I figured that I would be done after that. I still wasn’t completely in the autograph scene. One game, though, I arrived when gates opened and hung out near the dugout. Jayson Hernandez came down to sign, and he was also one of the Fantasy Camp coaches. He remembered me, so it was cool to have him add his name. Mike Hacker, who I saw get a save the night before, came over and signed my ball without me asking. I was excited. James Kang also came over and signed.
I started thinking..this is pretty cool. I get to talk to the players, tell them how cool it is to have them play right in front of me. How I can tell them I saw Kevin Youkilis and Jacoby Ellsbury play on this same field, and now they are great Major Leaguers. How I know that one day they will be there.
The last game I went to, I wanted to get a couple more. Bryce Brentz was my favorite player going into the season, and I really wanted him to add his name to my ball. While he didn’t sign, a ton of players who I knew without looking them up, came over and signed.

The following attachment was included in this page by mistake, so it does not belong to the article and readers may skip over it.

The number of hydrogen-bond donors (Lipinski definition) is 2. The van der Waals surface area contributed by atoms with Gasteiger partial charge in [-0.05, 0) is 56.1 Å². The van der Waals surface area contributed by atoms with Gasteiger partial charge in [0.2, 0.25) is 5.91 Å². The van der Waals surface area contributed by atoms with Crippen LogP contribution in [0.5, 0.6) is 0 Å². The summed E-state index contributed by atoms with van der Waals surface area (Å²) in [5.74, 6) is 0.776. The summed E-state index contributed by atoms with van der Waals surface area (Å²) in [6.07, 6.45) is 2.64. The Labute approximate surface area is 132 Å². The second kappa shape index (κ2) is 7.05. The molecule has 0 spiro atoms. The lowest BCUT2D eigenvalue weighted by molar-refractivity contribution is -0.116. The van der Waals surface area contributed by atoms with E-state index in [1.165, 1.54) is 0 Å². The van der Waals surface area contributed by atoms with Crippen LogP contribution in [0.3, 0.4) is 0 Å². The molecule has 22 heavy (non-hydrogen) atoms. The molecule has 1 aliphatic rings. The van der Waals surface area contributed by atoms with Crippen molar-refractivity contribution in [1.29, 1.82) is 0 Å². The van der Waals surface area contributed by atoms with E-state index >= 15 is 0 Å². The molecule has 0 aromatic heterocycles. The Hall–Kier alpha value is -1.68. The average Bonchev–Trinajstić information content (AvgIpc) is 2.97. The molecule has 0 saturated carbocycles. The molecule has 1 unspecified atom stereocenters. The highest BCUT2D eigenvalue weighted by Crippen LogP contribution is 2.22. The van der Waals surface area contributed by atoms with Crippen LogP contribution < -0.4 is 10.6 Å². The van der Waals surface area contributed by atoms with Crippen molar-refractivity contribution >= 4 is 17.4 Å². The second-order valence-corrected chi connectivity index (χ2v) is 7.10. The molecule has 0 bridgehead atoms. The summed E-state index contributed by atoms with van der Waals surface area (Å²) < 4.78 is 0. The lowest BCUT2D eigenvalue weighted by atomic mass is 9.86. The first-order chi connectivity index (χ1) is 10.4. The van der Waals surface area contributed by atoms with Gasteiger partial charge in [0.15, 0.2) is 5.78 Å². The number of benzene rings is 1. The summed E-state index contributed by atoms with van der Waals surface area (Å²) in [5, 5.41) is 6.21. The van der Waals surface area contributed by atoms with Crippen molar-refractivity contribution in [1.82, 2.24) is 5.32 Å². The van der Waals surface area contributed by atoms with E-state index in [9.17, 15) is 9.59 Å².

The Spinners power-hitting left fielder, Brandon Jacobs, was the first to sign. JT Garcia also came over, and then the Jose Garcia (NYPL All Star) also signed. I would of been content with just those three, but I kept my position. I wanted to see how lucky I could get.
I got bolder. I yelled for Stephen Fox (politely), to come over. He did, and signed. Stephen Fox is my favorite bullpen arm the Spinners have.
After the starting 9 warmed up, Miles Head came over to sign for the little boy next to me. He made his way down the line, and added his signature. Miles Head is a really cool dude, and he was really personable. He doubled this game, and I felt my ball mean more to me than it did before.
Tyler Levigne started walking back from the bullpen, and I told him I appreciated his participation at Fantasy Camp. He walked over and signed for me. I had 3 of my 4 coaches from Fantasy Camp sign for me..I just needed one more. The only downfall is I hadn’t seen him.